Heroes: the Army
"In combat, being under enemy fire can best be described as being placed in a railroad marshaling yard. You are standing on one side facing the row upon row of tracks in front of you. You are then blindfolded and ordered to slowly walk across the busy tracks. The not knowing if and when one of those moving trains will hit you as you slowly proceed across is a little like facing enemy fire."
Survivor of the Battle of the Hurtgen Forest,
13th Infantry Regiment, 8th Infantry Division
Joseph Salzano Image Circa November 1945
- Branch of Service: Army
- Unit: 8th Infantry Division,
13th Infantry Regiment
- Dates: 1940 - 1945
- Location: European Theater
- Birth Year: 1922
- Entered Service: New York, NY
German Accounts of Actions Opposing the 8th Division:
We at World War II Stories -- In Their Own Words, have been given permission by the contributor, Mr. Joseph Salzano, to place the following German accounts of some of the fierce battles in which his unit, the 13th Regiment, 8th Division participated in.
The following accounts contain some five additional pages that have been added to the accounts of Mr. Joe Salzano's personal accounts of his actions during this major campaing.
By reading the following pages, you can get an idea of how this heated action was viewed by the adversaries facing the American advance into Germany.
These accounts also give some individual soldier's recollections as well as some civilian accounts of their experiences during this major campaign.
The following pages were originally documents written in German -- and then were painstakingly translated into English at the University of Maryland.
The following are accounts relating to the Battle of the Huertgen Forest -- in which the American forces suffered some 28,000 casualities -- while the German casualities can be only guessed at...
Notations as such  indicate the Page # from the original document.
47th Volks Grenadier Division at the Western Front.
Report of Private Bohm
Report of Private Bohm, 1. Company/GrenReg 89 about the combat in Frenz Castle.
On November 24, 1944 our company, about 30 men, took up positions in Frenz Castle. Battalion CO was Captain Ripke. Coming from the county road, the first you can see are some cow-pens, stables, and outhouses. Then you step through a gate and in front of the mansion inside Frenz Castle. Through porch and door you reach a larger hall. We, Group Cords, have spent four days in that hall. The hall is connected to the cellar by a stairway and there is another stairway leading up.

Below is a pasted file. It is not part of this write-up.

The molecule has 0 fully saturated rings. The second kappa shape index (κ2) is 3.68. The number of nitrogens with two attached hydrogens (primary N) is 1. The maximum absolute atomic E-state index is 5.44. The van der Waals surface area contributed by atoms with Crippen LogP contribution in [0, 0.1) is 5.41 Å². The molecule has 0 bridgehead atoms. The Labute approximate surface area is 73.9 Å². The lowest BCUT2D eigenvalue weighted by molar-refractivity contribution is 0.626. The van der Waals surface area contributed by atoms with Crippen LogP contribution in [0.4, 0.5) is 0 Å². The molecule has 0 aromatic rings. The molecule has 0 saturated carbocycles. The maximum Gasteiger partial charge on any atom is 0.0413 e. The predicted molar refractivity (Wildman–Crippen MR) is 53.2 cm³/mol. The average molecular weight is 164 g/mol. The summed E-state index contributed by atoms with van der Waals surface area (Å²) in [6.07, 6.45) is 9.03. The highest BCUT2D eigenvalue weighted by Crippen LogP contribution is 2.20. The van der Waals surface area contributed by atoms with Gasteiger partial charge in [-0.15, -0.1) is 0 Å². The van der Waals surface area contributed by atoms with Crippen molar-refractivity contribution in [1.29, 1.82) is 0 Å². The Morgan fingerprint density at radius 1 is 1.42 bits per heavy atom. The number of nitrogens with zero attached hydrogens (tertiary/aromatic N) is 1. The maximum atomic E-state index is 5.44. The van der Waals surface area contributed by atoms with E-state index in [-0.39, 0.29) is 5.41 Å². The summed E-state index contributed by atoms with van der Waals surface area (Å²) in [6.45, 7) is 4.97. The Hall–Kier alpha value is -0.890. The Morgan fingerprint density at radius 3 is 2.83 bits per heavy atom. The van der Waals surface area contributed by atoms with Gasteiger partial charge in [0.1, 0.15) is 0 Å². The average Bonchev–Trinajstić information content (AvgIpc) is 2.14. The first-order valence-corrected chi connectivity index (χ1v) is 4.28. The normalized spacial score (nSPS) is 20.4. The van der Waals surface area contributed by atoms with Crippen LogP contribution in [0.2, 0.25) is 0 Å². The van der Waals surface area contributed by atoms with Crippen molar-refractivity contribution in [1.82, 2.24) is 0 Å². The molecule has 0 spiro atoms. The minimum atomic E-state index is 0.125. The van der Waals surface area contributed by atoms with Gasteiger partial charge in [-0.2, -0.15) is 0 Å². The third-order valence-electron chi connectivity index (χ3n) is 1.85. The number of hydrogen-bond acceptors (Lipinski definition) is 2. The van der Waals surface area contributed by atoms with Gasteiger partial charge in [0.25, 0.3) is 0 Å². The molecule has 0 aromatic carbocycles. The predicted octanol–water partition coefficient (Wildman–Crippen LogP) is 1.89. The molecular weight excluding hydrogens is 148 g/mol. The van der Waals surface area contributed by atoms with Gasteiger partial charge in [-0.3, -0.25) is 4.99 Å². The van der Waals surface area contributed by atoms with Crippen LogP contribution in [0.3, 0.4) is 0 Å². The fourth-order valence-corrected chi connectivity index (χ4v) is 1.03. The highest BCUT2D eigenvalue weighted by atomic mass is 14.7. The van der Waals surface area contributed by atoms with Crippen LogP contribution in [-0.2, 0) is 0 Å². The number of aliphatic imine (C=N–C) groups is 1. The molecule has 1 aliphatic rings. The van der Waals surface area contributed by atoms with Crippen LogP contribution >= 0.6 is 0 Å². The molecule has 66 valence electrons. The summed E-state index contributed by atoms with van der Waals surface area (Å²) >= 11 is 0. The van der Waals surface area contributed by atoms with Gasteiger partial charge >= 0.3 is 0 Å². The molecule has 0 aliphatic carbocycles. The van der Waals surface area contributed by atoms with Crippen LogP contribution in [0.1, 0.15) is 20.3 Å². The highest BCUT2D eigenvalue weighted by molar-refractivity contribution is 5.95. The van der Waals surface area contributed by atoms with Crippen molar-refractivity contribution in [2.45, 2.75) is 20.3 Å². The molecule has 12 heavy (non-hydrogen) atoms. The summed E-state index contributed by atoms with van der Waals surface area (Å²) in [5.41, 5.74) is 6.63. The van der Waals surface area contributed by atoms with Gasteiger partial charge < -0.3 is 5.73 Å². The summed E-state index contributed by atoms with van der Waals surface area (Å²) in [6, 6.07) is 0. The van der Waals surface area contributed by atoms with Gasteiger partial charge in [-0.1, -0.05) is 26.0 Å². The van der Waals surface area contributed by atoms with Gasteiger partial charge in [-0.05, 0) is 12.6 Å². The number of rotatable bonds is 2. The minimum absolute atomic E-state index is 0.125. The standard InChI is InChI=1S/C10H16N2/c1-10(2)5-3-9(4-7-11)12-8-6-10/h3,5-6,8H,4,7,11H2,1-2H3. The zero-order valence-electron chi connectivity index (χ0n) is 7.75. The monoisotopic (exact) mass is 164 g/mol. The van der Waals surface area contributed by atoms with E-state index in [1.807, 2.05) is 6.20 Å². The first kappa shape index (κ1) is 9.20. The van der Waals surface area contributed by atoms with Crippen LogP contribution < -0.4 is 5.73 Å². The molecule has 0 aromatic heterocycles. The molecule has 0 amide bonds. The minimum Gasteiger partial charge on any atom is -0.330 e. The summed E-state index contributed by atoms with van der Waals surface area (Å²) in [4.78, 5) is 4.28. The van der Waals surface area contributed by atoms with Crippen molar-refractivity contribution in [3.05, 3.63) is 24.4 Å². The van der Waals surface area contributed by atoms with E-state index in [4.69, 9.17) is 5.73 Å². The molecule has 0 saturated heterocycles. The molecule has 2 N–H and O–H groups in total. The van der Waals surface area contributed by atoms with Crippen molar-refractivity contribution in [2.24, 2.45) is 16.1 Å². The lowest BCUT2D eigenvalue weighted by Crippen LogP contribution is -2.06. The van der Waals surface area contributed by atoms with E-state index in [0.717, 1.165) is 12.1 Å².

The Americans had pursued us faster than we had thought and they took up positions around the outhouses and workhouses. That was only 150 meters away from us. Right the first night a patrol was sent out against them, 1 Sergeant and Group Cords, 11 men total. We advanced to the workhouses and were fortunate enough to find a number of Americans in a large cellar, most of them were sleeping. At first they did not want to surrender and come out. But after we fired a shot with the panzerfaust into the adjacent cellar room, 50 Americans did come up, one after the other, hands up in the air. We could also liberate 30 German soldiers, mostly wounded, which had been left behind in these houses.
In the following three nights we had to go on patrols again but the Americans were now very careful to deny us any further success.
Meanwhile Frenz Castle had been under heavy artillery fire. We observed everything from the windows and occasionally fired at the enemy infantry.
In the morning of 11/27/44 a medic and an American captain came over. He asked our company CO to give up the hopeless defense of the castle. This was of course rejected especially since we still had an open connection to the rear in case of a breakdown. He left and the shelling of the mansion by artillery and mortars intensified. The house started burning.
We were relieved that same evening by 15th Pioneer Company of ParaReg 9.
Adversaries of the 8th Infantry Division
Some Stories and View Points from the German Side
Following the receipt of the letter above, Mr. Salzano offered to allow us the use of the following information. The next segments portray images of the adversary -- the German side of the bloody battles that the 8th Infantry Division took part in.
Joe Salzano, 8th Infantry Division, 13th Regiment
47th Volks Grenadier Division at the Western Front
Experiences of Johann Trostorf & Wilhelm Brvenich
Memories of Hubert Gees
Selections from the History of 363rd Infantry Division
Miscellaneous German Units
Interested in some background information?
Check out the related links below...
8th Infantry Division
Combat Chronicle: 8th Infantry Division
Combat History of the 8th Infantry Division in WWII
Personal Stories from the 8th Infantry Division
Chronology of the 8th Infantry Division
Divisional Information: 8th Infantry Division
Historiography of the Huertgen Forest Campaign 1944-1945
American Battle Monuments Commission: WWII Honor Roll
Information and photographs were generously provided to World War II Stories -- In Their Own Words by Mr. Joseph Salzano of Rockville, Maryland. Our sincerest THANKS for allowing us to share this stories!
Original Story submitted on 9 August 2003.
Story added to website on 30 September 2003.
September 5, 2002.
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